For immigrants, politics can play a significant role in determining whether and how they assimilate. In Bringing Outsiders In, leading social scientists present individual cases and work toward a comparative synthesis of how immigrants affect—and are affected by—civic life on both sides of the Atlantic. Just as in the United States, large immigrant minority communities have been emerging across Europe. While these communities usually make up less than one-tenth of national populations, they typically have a large presence in urban areas, sometimes approaching a majority.
That immigrants can have an even greater political salience than their population might suggest has been demonstrated in recent years in places as diverse as Sweden and France. Attending to how local and national states encourage or discourage political participation, the authors assess the relative involvement of immigrants in a wide range of settings. Jennifer Hochschild and John Mollenkopf provide a context for the particular cases and comparisons and draw a set of analytic and empirical conclusions regarding incorporation.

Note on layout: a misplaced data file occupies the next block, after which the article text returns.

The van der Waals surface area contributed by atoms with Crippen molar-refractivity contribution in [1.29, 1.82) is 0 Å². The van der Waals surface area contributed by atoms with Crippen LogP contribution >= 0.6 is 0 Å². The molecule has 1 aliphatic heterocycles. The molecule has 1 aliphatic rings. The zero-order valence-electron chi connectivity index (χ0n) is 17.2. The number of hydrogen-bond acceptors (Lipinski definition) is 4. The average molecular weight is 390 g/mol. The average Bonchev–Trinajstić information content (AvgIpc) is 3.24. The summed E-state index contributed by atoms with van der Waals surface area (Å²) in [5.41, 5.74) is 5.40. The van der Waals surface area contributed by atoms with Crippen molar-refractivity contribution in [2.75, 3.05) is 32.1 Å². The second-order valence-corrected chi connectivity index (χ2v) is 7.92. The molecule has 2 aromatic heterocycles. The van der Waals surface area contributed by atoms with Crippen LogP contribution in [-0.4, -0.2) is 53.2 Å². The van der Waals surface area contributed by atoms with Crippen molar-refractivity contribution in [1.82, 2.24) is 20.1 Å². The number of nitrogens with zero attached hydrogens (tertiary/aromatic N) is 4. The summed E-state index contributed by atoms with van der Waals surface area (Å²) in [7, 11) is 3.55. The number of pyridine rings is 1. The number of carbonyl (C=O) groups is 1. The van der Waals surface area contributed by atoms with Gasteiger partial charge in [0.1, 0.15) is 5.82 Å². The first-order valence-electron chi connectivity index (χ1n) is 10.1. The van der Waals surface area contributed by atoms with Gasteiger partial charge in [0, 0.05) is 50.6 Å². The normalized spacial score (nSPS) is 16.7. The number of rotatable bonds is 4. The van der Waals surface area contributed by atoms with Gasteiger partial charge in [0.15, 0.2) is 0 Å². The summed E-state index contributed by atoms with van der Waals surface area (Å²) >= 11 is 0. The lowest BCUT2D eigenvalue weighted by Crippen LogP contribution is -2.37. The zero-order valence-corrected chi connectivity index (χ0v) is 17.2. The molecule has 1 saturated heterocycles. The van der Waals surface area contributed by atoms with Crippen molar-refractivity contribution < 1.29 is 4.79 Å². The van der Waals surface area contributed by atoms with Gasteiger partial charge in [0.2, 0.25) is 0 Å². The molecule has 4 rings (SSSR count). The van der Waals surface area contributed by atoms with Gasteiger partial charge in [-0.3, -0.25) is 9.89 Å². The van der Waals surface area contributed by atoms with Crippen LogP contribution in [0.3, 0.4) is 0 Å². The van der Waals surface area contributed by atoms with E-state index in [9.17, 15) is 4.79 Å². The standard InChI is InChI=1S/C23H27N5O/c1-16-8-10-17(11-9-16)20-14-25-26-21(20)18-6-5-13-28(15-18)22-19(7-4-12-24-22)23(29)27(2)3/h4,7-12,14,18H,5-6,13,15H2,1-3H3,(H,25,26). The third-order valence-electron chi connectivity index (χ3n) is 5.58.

Hochschild JL. Searching for a Politics of Space. In: The Future of Political Science: 100 Perspectives. edited by Gary King, Kay Lehman Schlozman, and Norman H. Nie. New York: Routledge ; 2009. pp. 249-251.
Hochschild JL. Pluralism and Group Relations. In: The New Americans: A Guide to Immigration since 1965. edited by Mary Waters and Reed Ueda, with Helen Marrow. Cambridge MA: Harvard University Press ; 2007. pp. 164-175.